As a group map makers have often pointed out the shortcomings in the game that limit our creative freedom. I believe we should tackle the recent brand guideline change in a similar way: head on with absolute clarity on what is acceptable to ensure a stable development practice is available for the highest quality maps and related content.

    1. ^_^ Thanks for taking the time to get caught up. I’ve been waiting to hear about you think about the podcast for a couple of weeks now. I’m happy you’re enjoying it!

      I am heavily affected by the corporate guideline changes. I’m also behind Mojang protecting their IP, but I’d love to see some better structure be put in place concernig pursuing licenses as you described. I’ve said it a few times, but the reality is…freelancers have to go back to working for YouTubers and streamers, which can be very challenging. The best contracts I’ve ever worked on were provided by art and educational institutes. I can only hope this happens in the future, and I’m curious to see how you will approach this.

  3. Ah, Negentropy! Nice to see that map picking up steam. I played an early beta version of it a long time ago, quite enjoyed it. If you like it, I think you might like a similar map I made awhile ago by the name of The Present Factory. The only real minecraft mechanic that I carried over was pistons, the rest is all done through command blocks.

    I think the new format for the w-eek-enders forever club will be a lot easier to handle. More time to play and review the maps is always good.

    Last time I can remember someone making me feel good about the thing I was doing is probably the first really big test of the CTF I’m working on. That project took a very long time for the build team to develop, and I added the mechanics in order for the map to see actual use (since its originally intended destination, playmindcrack, is no longer a thing). It was great to see decently large groups of people fighting in this map that had been trapped in limbo for three years.

    1. That’s an amazing story! I can’t wait to play it when I get some stable internet. Also, I should go back and play The Present Factory…I think I must’ve missed it. Hmm…

  4. The last time someone made me feel good was when I released a map and boy do I miss it. I feel like i’m unproductive now and lethargic.. I need my fix… It’s been too long..

    1. I know the feeling. I was stuck in a similar slump. It seems that to me the only thing that can really get me out of it is someone telling me to go and make a map for an overall goal that will benefit people other than myself. For present factory, it was to help Nate out with his holiday special. For the desert map, it is to make sure the efforts of the builders wasn’t done in vain. So, if making a map for yourself isn’t enough motivation, here’s one for you: Make one for us. The w-eek-enders forever club. Even if we don’t play it on the show, we can play it and enjoy it and review it.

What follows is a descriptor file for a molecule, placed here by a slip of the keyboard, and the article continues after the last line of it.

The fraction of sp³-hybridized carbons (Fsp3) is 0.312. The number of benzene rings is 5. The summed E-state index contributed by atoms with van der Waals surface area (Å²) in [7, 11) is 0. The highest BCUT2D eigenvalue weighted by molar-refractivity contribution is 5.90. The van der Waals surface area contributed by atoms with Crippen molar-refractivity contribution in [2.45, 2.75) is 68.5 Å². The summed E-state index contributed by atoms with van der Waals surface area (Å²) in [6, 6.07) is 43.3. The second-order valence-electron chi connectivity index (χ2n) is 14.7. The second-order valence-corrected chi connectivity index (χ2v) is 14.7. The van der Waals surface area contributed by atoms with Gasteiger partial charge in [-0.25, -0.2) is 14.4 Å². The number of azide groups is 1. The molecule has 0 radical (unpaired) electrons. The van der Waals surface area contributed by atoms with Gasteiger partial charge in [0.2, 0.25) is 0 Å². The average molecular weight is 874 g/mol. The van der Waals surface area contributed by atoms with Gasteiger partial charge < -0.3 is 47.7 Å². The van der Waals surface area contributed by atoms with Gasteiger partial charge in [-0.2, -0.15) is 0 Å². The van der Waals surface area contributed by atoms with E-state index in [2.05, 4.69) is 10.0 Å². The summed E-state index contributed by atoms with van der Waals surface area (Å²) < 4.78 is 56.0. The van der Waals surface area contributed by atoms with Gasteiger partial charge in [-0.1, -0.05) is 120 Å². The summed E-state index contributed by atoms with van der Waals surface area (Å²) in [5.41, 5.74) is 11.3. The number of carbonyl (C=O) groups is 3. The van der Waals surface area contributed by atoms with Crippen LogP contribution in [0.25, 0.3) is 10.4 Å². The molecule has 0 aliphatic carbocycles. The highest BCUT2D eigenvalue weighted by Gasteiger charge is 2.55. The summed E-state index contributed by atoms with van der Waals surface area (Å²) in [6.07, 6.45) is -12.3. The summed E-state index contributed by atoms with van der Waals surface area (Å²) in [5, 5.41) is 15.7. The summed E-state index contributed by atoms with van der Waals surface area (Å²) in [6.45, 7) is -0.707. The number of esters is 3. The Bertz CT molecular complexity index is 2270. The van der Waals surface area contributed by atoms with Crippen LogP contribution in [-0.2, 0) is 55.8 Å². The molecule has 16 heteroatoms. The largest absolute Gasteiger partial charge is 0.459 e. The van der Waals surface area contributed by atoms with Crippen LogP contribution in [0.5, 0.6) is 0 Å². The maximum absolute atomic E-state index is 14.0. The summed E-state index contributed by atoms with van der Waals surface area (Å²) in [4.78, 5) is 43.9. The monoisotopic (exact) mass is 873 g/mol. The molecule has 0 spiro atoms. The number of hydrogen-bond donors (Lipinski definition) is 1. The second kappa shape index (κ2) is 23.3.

5. Hey Moesh,
    I just learned that you made these podcasts and I though I’d step by. And whyt do I find? A podcast on my map. 😀

    Thank you for your kind words on that.
    I’m more and more trying to use Minecraft as a gameengine and less as a game itself. And the App Negentropy (Yes, it’s an App for Android and iOS) was giving me exactely what i needed for that. A well rounded puzzlegame, with a very nice learning curve, indroduction of new mechanics, etc. that I felt comfortable enough (both on my knowledge of said game as well as the technical ideas of how) to recreate it in minecraft.
    And I’d love to work more in this direction. Using Minecraft as a gameengine to create, design and maybe publish my own games in. Commands and Resourcepacks have come such a long way and have so much potential if you dare to break up the “minecraft”-iness with its basic ways of creating a minigame (combat with a twist, parcour, survival, find stuff – that right there is basically 90% of all the maps out there) and go all out to create something new, something basically like never before. And there is a lot one could do, if we are willing to forget about Minecraft the game and think about Minecraft the game engine.

    Keep it up,
    cheers!

    P.S: You didn’t say either of these words the way i would say them – but it got closer than most other people do. 😉

    1. I just wanted to add, that JesperTheEnd keeps on surprising me what he uses minecraft for. One of the best examples on how to make Minecraft a Game Engine.